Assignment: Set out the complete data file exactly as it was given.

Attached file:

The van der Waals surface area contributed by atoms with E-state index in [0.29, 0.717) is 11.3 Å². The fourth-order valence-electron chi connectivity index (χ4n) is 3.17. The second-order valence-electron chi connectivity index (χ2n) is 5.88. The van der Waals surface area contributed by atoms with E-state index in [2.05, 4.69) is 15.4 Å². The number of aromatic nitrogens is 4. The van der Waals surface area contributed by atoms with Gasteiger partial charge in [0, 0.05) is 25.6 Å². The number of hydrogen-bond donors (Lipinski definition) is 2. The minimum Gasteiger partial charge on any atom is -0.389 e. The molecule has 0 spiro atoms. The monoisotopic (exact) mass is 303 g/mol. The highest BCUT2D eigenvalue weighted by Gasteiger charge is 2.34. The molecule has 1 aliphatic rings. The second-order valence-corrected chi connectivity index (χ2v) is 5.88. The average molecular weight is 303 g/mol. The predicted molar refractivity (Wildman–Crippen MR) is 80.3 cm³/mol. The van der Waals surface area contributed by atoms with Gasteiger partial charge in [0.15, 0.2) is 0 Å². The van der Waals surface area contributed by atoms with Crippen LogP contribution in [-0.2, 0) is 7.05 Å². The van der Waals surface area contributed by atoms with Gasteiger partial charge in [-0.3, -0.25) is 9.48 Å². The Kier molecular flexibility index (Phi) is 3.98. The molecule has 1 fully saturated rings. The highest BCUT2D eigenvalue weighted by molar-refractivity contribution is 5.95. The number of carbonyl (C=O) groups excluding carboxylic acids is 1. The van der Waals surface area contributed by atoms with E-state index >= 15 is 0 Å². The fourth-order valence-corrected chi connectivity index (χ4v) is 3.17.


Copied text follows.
The van der Waals surface area contributed by atoms with E-state index in [0.29, 0.717) is 11.3 Å². The fourth-order valence-electron chi connectivity index (χ4n) is 3.17. The second-order valence-electron chi connectivity index (χ2n) is 5.88. The van der Waals surface area contributed by atoms with E-state index in [2.05, 4.69) is 15.4 Å². The number of aromatic nitrogens is 4. The van der Waals surface area contributed by atoms with Gasteiger partial charge in [0, 0.05) is 25.6 Å². The number of hydrogen-bond donors (Lipinski definition) is 2. The minimum Gasteiger partial charge on any atom is -0.389 e. The molecule has 0 spiro atoms. The monoisotopic (exact) mass is 303 g/mol. The highest BCUT2D eigenvalue weighted by Gasteiger charge is 2.34. The molecule has 1 aliphatic rings. The second-order valence-corrected chi connectivity index (χ2v) is 5.88. The average molecular weight is 303 g/mol. The predicted molar refractivity (Wildman–Crippen MR) is 80.3 cm³/mol. The van der Waals surface area contributed by atoms with Gasteiger partial charge in [0.15, 0.2) is 0 Å². The van der Waals surface area contributed by atoms with Crippen LogP contribution in [-0.2, 0) is 7.05 Å². The van der Waals surface area contributed by atoms with Gasteiger partial charge in [-0.3, -0.25) is 9.48 Å². The Kier molecular flexibility index (Phi) is 3.98. The molecule has 1 fully saturated rings. The highest BCUT2D eigenvalue weighted by molar-refractivity contribution is 5.95. The number of carbonyl (C=O) groups excluding carboxylic acids is 1. The van der Waals surface area contributed by atoms with E-state index >= 15 is 0 Å². The fourth-order valence-corrected chi connectivity index (χ4v) is 3.17.